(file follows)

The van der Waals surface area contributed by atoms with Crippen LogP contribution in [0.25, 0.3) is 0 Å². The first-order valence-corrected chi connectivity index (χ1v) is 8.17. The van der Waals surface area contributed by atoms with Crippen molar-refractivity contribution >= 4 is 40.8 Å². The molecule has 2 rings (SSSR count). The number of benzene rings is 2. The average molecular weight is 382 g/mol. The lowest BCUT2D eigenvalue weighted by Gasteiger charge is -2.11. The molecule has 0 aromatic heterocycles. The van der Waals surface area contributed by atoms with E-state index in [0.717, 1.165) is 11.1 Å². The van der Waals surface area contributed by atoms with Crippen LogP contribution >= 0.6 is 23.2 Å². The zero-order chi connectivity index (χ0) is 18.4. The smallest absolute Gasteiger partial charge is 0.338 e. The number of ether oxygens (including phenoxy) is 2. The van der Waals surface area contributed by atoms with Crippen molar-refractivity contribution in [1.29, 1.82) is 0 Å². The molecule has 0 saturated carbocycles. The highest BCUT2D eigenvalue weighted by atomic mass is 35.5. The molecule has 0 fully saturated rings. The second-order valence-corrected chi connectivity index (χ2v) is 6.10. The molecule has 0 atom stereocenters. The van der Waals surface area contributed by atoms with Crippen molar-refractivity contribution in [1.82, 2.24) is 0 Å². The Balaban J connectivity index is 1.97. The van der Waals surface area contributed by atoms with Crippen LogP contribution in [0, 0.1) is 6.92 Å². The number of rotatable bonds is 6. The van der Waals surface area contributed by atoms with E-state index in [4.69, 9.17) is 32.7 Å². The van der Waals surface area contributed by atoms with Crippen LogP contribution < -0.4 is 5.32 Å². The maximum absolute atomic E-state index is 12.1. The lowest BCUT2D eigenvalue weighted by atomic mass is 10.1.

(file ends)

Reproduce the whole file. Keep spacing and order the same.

The van der Waals surface area contributed by atoms with Crippen LogP contribution in [0.25, 0.3) is 0 Å². The first-order valence-corrected chi connectivity index (χ1v) is 8.17. The van der Waals surface area contributed by atoms with Crippen molar-refractivity contribution >= 4 is 40.8 Å². The molecule has 2 rings (SSSR count). The number of benzene rings is 2. The average molecular weight is 382 g/mol. The lowest BCUT2D eigenvalue weighted by Gasteiger charge is -2.11. The molecule has 0 aromatic heterocycles. The van der Waals surface area contributed by atoms with E-state index in [0.717, 1.165) is 11.1 Å². The van der Waals surface area contributed by atoms with Crippen LogP contribution >= 0.6 is 23.2 Å². The zero-order chi connectivity index (χ0) is 18.4. The smallest absolute Gasteiger partial charge is 0.338 e. The number of ether oxygens (including phenoxy) is 2. The van der Waals surface area contributed by atoms with Crippen molar-refractivity contribution in [1.29, 1.82) is 0 Å². The molecule has 0 saturated carbocycles. The highest BCUT2D eigenvalue weighted by atomic mass is 35.5. The molecule has 0 fully saturated rings. The second-order valence-corrected chi connectivity index (χ2v) is 6.10. The molecule has 0 atom stereocenters. The van der Waals surface area contributed by atoms with Crippen molar-refractivity contribution in [1.82, 2.24) is 0 Å². The Balaban J connectivity index is 1.97. The van der Waals surface area contributed by atoms with Crippen LogP contribution in [0, 0.1) is 6.92 Å². The number of rotatable bonds is 6. The van der Waals surface area contributed by atoms with E-state index in [4.69, 9.17) is 32.7 Å². The van der Waals surface area contributed by atoms with Crippen LogP contribution < -0.4 is 5.32 Å². The maximum absolute atomic E-state index is 12.1. The lowest BCUT2D eigenvalue weighted by atomic mass is 10.1.